THOUSANDS of troops have been declared unfit for combat duties because of mental health problems, official figures reveal.
A former Army chief has warned “all is not well” in the armed forces in the wake of heavy defence cuts.
General Sir Richard Dannatt described the problem as “very concerning” and said it strengthened the case for extra resources to be pumped in.
New stats reveal that 3,500 service men and women have been medically downgraded after being diagnosed with mental health issues.
In total, 35,000 troops are downgraded, which bars them from being deployed on operations and limited in the role they can perform on overseas exercises.
But the large proportion with mental health problems is a growing concern.
Figures obtained under freedom of information laws show one in every 50 serving military has now been medically downgraded for psychiatric reasons.
I am not convinced that enough is being spent on personnel matters such as good housing
Lord Dannatt, head of the Army from 2006 to 2009, said: “I am very concerned by the rise in the number of Armed Forces personnel suffering from mental health issues.
“Although this may in part reflect a greater understanding of mental health and a greater willingness by individuals to come forward for help, nevertheless the numbers indicate that all is not well in Defence.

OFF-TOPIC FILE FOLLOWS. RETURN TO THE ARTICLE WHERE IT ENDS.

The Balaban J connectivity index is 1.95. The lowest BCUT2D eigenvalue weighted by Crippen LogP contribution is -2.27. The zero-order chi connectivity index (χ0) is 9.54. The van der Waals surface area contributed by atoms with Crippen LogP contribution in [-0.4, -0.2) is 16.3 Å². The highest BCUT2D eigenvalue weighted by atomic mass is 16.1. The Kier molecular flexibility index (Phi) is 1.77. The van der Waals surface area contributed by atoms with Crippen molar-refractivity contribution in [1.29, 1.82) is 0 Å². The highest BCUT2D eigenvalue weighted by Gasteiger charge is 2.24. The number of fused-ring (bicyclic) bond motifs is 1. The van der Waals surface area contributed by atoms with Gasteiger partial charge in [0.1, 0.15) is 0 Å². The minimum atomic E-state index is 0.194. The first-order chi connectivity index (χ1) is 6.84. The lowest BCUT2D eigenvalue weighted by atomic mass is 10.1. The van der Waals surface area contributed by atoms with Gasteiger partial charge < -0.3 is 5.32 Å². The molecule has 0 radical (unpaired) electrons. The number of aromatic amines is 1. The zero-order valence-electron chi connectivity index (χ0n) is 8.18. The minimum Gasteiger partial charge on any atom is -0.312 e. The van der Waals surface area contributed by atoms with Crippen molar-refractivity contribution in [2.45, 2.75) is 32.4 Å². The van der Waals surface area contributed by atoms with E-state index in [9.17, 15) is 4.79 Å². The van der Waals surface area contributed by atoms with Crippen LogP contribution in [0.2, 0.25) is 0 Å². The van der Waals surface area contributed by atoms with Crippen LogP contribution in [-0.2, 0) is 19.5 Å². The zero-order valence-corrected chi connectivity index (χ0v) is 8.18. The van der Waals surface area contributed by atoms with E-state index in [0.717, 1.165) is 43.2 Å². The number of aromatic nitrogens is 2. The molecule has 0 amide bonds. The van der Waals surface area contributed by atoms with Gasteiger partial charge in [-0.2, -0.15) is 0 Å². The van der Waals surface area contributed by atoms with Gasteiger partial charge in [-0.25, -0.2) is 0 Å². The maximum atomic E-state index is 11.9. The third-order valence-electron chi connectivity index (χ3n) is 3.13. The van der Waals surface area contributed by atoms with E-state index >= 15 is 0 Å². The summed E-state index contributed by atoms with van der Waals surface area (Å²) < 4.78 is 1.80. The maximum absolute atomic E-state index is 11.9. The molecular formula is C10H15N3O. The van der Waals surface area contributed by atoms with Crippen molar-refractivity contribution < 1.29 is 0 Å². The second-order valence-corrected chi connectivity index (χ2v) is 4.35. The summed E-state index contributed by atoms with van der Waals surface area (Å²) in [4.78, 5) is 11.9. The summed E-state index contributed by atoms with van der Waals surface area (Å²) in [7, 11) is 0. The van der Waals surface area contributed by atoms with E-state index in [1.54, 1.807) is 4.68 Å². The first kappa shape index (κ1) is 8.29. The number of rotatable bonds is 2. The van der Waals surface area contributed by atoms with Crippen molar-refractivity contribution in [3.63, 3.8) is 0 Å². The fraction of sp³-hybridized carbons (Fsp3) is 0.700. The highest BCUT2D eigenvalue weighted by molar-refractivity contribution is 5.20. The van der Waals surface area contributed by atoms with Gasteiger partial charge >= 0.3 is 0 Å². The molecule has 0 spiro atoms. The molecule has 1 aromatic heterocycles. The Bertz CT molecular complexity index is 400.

“Although there is no major campaign being conducted at present, all three Services are widely committed on operations, overseas deployments and training putting pressure on individuals and their families.
“I am not convinced that enough is being spent on personnel matters such as good housing, barrack maintenance, allowances to mitigate some of the difficult circumstances of service life and general welfare.
ABILITY TO PERFORM DUTIES
I fear that the tightness of the MoD budget is now beginning to have a major negative effect on Service people. Add to this the pressure on the unaffordable equipment programme and the case is strengthening for a significant increase in the Defence budget.”
MoD figures show the number of personnel with mental health disorders rose from 3,557 in 2007-8 to 4,886 last year.
Personnel with physical or mental medical conditions or fitness levels that affect their ability to perform duties are assessed in their unit or referred to a medical board.
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In some instances they are downgraded to allow for treatment and rehabilitation, while in others the downgrading is likely to be permanent.
An MOD spokesman said: “We take the mental wellbeing of our service personnel extremely seriously, and urge anyone struggling to come forward and access the care they deserve.
“Personnel may be medically downgraded to allow for treatment and rehabilitation.”
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